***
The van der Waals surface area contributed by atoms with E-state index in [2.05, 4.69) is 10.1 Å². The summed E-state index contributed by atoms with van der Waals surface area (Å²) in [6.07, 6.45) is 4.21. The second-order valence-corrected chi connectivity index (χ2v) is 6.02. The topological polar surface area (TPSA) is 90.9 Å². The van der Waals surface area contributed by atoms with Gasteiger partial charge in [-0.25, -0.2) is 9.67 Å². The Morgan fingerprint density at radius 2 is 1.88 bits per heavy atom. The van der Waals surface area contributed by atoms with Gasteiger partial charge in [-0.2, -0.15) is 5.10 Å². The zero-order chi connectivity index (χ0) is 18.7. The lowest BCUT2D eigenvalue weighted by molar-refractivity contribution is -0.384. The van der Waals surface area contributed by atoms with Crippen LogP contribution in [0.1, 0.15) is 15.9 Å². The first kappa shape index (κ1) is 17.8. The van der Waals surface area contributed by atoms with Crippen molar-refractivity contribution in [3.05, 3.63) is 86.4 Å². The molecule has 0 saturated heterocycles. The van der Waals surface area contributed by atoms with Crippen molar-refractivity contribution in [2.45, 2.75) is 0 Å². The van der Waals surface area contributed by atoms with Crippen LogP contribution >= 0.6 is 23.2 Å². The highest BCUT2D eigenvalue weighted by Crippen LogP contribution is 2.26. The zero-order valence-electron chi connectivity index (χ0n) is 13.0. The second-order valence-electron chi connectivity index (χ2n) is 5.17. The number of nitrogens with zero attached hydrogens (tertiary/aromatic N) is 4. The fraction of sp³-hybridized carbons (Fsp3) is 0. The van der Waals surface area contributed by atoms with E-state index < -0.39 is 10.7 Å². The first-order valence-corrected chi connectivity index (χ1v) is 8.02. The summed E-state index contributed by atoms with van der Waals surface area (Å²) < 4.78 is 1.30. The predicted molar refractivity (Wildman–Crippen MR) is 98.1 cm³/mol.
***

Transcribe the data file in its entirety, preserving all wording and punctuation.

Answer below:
The van der Waals surface area contributed by atoms with E-state index in [2.05, 4.69) is 10.1 Å². The summed E-state index contributed by atoms with van der Waals surface area (Å²) in [6.07, 6.45) is 4.21. The second-order valence-corrected chi connectivity index (χ2v) is 6.02. The topological polar surface area (TPSA) is 90.9 Å². The van der Waals surface area contributed by atoms with Gasteiger partial charge in [-0.25, -0.2) is 9.67 Å². The Morgan fingerprint density at radius 2 is 1.88 bits per heavy atom. The van der Waals surface area contributed by atoms with Gasteiger partial charge in [-0.2, -0.15) is 5.10 Å². The zero-order chi connectivity index (χ0) is 18.7. The lowest BCUT2D eigenvalue weighted by molar-refractivity contribution is -0.384. The van der Waals surface area contributed by atoms with Crippen LogP contribution in [0.1, 0.15) is 15.9 Å². The first kappa shape index (κ1) is 17.8. The van der Waals surface area contributed by atoms with Crippen molar-refractivity contribution in [3.05, 3.63) is 86.4 Å². The molecule has 0 saturated heterocycles. The van der Waals surface area contributed by atoms with Crippen molar-refractivity contribution in [2.45, 2.75) is 0 Å². The van der Waals surface area contributed by atoms with Crippen LogP contribution >= 0.6 is 23.2 Å². The highest BCUT2D eigenvalue weighted by Crippen LogP contribution is 2.26. The zero-order valence-electron chi connectivity index (χ0n) is 13.0. The second-order valence-electron chi connectivity index (χ2n) is 5.17. The number of nitrogens with zero attached hydrogens (tertiary/aromatic N) is 4. The fraction of sp³-hybridized carbons (Fsp3) is 0. The van der Waals surface area contributed by atoms with E-state index < -0.39 is 10.7 Å². The first-order valence-corrected chi connectivity index (χ1v) is 8.02. The summed E-state index contributed by atoms with van der Waals surface area (Å²) < 4.78 is 1.30. The predicted molar refractivity (Wildman–Crippen MR) is 98.1 cm³/mol.